What Kinds Of Surprises Will Holey Moley Give Fans?

Sure, this might be a show about mini-golf, but it's not a show ONLY about mini-golf. (Okay, it's mostly about that.) But Holey Moley will have lots of surprises, too, from special guests to genuinely surprising competitions. Here's what Rob Riggle teased about the first season.

We had great guest stars, I'll tell you that. We had a lot of really fun people pop by the course to visit with us that are a lot of fun. We had some great competitors, real personalities out there. We had ladies that were 60-year-old retirees up against 18-year-old kids. We have golf professionals, and people who were just fanatics for the game. So I think it was a great mix. I think everybody will be able to identify with somebody out there.

Joe Tessitore got a little more specific about the guest stars, saying this:

We were really blessed on Holey Moley to have major stars from gold medal olympians, to film to TV stars, to music legends who all really engaged with the competition. If you come to a set like Holey Moley, which has a bigger-than-life Willy Wonka feel to it, you better be all-in and have a lot of fun.

So just how will these Olympians, actors and musicians make their way into the putting party?

Does Being A Comedian Help With Sports Commentating?

As a veteran actor who has delivered memorable performances in seemingly 75% of all the good TV and film comedies of the past 15 years, Rob Riggle hasn't exactly stepped into these kinds of shoes before in his career. When CinemaBlend asked if Riggle thought that having a comedian's sensibilities is a plus for color commentary, here's what he told us.

Oh yeah. I think most comedians see things a little differently, They're searching for the humorous in most situations. Whereas, you know, a play by play announcer's giving you the facts, because that's what the viewers want. They want to know what's exactly happening out there: what's stroke are they on, and where are they at in the competition? So I think that's why you have play-by-play and color commentary, because they compliment one another, and this is no different. Obviously, we heightened it for comedic and fun purposes, but the reason you have both – whether it's a straight game or Holey Moley – they compliment one another, and I think we definitely [did that].

One of Riggle's strengths as a performer is the constant energy he brings to every medium, even if he's just standing in one place and talking. Holey Moley will certainly keep him busy as he spices up Tessitore's detail-oriented chatter.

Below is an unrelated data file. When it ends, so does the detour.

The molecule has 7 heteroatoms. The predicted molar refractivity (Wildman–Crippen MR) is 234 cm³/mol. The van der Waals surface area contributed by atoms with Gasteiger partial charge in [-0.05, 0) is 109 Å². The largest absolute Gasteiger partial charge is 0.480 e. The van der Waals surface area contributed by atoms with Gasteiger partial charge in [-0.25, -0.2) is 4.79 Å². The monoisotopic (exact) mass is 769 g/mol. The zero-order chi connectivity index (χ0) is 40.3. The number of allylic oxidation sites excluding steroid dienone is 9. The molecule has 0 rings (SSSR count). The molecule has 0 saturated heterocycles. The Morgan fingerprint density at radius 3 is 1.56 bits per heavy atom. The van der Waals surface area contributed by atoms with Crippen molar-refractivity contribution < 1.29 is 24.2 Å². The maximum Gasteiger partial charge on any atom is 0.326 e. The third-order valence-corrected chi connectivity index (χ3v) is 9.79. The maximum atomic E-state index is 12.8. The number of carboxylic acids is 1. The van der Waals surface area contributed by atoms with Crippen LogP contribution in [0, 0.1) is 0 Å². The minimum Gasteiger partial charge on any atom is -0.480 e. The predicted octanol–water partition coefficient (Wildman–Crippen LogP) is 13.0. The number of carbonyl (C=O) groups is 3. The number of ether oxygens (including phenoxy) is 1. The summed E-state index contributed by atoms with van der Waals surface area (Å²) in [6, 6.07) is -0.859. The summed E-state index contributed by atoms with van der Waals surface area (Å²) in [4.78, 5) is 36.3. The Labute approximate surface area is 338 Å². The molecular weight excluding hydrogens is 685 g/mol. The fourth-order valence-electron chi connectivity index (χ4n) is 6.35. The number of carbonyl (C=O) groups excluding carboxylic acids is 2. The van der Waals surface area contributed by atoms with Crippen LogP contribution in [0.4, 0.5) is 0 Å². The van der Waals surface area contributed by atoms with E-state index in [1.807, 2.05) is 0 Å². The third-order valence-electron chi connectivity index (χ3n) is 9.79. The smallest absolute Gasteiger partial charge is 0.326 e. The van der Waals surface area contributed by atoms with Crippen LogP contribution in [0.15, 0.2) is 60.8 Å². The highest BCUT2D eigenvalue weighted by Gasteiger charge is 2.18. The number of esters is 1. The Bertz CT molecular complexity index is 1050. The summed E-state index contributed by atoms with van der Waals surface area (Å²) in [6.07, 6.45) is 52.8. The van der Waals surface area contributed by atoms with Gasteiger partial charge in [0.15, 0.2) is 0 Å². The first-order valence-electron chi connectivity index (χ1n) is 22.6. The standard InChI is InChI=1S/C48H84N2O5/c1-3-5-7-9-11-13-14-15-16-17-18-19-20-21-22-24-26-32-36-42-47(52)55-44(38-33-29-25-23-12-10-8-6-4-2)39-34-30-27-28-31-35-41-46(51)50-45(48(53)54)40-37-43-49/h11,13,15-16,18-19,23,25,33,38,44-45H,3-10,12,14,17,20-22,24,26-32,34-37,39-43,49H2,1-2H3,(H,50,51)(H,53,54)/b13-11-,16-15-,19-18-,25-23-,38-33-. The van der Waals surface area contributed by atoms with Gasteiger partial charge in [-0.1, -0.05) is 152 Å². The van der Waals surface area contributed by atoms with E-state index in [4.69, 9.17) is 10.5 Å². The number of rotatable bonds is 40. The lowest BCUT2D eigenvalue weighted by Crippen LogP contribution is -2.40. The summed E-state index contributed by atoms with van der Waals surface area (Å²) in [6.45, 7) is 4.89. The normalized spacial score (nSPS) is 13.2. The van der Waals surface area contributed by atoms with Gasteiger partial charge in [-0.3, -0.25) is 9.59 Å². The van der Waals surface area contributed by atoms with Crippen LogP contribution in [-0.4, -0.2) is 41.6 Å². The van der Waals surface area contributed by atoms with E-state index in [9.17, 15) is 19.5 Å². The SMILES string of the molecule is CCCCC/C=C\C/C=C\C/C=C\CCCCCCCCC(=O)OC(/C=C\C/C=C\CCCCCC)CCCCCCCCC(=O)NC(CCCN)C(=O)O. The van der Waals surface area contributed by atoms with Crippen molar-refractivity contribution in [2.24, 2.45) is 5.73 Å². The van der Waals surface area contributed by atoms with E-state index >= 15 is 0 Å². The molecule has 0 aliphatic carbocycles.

Though Holey Moley is his first mini-golf show, Rob Riggle does have some background in sports-related comedy. NFL fans who watch Fox's Sunday pre-game broadcasts are used to seeing Riggle popping up every week to poke fun at various teams and players (and Terry Bradshaw), often through song. However, the NFL gig didn't do much to inform his job as a color commentator. In his words:

It's completely different. The stuff I do for Fox NFL is sketches, and we have time to prepare those every week. This was more in the moment, reacting to what was happening out on the course, so it falls back more on the improv training. But that's how I started. I started with improv.

Technically, Rob Riggle could quickly write up and perform a song just ahead of taping a Holey Moley episode. So I'm just going to go ahead and hope that'll be the case at some point.

For those who can't wait to watch Steph Curry tear it up on the mini-golf course, Holey Moley will make its debut on ABC on Thursday, June 20, at 8:00 p.m. ET.

Nick Venable
Assistant Managing Editor

Nick is a Cajun Country native and an Assistant Managing Editor with a focus on TV and features. His humble origin story with CinemaBlend began all the way back in the pre-streaming era, circa 2009, as a freelancing DVD reviewer and TV recapper.  Nick leapfrogged over to the small screen to cover more and more television news and interviews, eventually taking over the section for the current era and covering topics like Yellowstone, The Walking Dead and horror. Born in Louisiana and currently living in Texas — Who Dat Nation over America’s Team all day, all night — Nick spent several years in the hospitality industry, and also worked as a 911 operator. If you ever happened to hear his music or read his comics/short stories, you have his sympathy.